Omniwomen – the key take outs

I wrote 45 pages of notes at the amazing Omniwomen event yesterday and every single page holds priceless advice, an inspiring story or a challenging point of view. I think I now have enough pearls of wisdom and borrowed anecdotes to promote this initiative for the rest of my career which, after applying these learnings, I hope will be a long and successful one.

By chance, numerous themes echoed throughout the day. Here are five quick fire examples that made their mark on me:

Seek perspective
Everyday, Sarah Warby, marketing director Sainsbury’s says “let’s look at it from the other end of the telescope”. Why might someone not agree with you? What does the customer see? If you reduce situations to ‘win/lose’ and are too focused on winning to consider the other side, you have already lost.

Be proactive
Whether you want a promotion or are in need of some help, if you don’t ask, you don’t get. Jo Swinson, MP for East Dunbartonshire, requested to become a Minister and Dame Fiona Woolf remembers asking to be considered for Partner; both requests met with surprise from unaware decision makers.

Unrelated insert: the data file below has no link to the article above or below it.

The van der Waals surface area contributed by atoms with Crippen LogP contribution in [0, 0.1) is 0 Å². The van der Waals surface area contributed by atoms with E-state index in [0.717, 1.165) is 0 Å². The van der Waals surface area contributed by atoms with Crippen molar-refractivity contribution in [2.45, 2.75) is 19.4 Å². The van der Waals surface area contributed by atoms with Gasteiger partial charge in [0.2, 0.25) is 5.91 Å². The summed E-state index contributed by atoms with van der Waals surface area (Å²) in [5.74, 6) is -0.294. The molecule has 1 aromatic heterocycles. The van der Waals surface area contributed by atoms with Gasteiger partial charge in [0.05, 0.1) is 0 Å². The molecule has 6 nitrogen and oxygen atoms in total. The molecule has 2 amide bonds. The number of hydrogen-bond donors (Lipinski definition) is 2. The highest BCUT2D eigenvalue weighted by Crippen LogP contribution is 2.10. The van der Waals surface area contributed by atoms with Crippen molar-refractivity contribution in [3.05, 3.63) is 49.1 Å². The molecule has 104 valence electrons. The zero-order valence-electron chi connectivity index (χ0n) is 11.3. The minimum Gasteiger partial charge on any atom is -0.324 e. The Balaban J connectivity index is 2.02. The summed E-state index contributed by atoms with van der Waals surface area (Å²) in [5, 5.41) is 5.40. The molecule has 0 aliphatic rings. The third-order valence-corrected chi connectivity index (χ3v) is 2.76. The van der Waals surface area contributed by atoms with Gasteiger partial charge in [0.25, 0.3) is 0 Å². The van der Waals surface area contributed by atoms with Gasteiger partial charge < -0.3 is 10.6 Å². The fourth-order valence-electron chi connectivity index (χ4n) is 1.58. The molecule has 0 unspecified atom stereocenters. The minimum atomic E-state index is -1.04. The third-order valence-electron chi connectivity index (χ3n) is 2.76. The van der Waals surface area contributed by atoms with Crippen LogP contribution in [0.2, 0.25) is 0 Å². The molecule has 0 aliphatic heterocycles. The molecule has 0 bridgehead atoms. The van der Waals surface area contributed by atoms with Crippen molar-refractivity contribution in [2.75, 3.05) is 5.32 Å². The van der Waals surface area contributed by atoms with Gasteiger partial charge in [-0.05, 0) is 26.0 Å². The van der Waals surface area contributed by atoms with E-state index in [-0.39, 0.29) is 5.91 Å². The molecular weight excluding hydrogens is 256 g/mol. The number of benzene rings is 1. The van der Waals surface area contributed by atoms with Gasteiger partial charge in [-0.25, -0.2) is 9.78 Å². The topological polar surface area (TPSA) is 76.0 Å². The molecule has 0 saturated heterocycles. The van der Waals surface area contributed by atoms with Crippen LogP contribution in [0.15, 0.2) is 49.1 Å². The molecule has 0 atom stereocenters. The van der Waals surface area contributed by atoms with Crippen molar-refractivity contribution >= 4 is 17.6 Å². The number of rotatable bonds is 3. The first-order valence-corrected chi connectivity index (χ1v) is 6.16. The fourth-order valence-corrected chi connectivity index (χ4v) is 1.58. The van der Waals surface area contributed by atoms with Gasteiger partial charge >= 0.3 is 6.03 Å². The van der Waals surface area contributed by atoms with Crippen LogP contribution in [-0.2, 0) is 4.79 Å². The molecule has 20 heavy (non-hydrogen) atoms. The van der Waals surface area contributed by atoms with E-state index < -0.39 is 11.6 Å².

Nobody’s perfect
A handful of speakers described themselves as control freaks, embodying the suggestion that women are likely to put greater pressure on themselves to strive for perfection. Penny Hunt encourages us to take this pressure off and be kinder to ourselves and Cilla Snowball’s top tip of the day was ‘excellence, not perfection’.

Self promote
This is the product of self confidence and courage that women are felt to be much worse at than men.Unsurprisingly, the four journalists all encouraged self promotion and suggested we know what we stand for and make ourselves an expert in something in order to be memorable. Sarah Warby also reminded us that ‘networking is not a dirty word’ – simply an opportunity to meet interesting people and build relationships over time.

Be positive
Paralympian Karen Darke was paralysed at age 21 after a rock climbing accident yet continues to set herself and complete the most remarkable challenges. She said that disability is a state of mind, not a state of body, and that without self belief you’ve already failed. Positivity is key and in the garden of the mind, plant seeds, not weeds.

These examples barely break the surface of what was shared at Omniwomen yesterday and I feel fortunate to work in an organisation so well represented by powerful and inspiring women. But with just 25% of the industry’s senior management being female (IPA) we still have a way to go. Businesses must hold a mirror up to society and be inclusive, reflecting ethnicity and disability as well as gender.

Now, off to read the other 40 pages of my notes to anyone who will listen…

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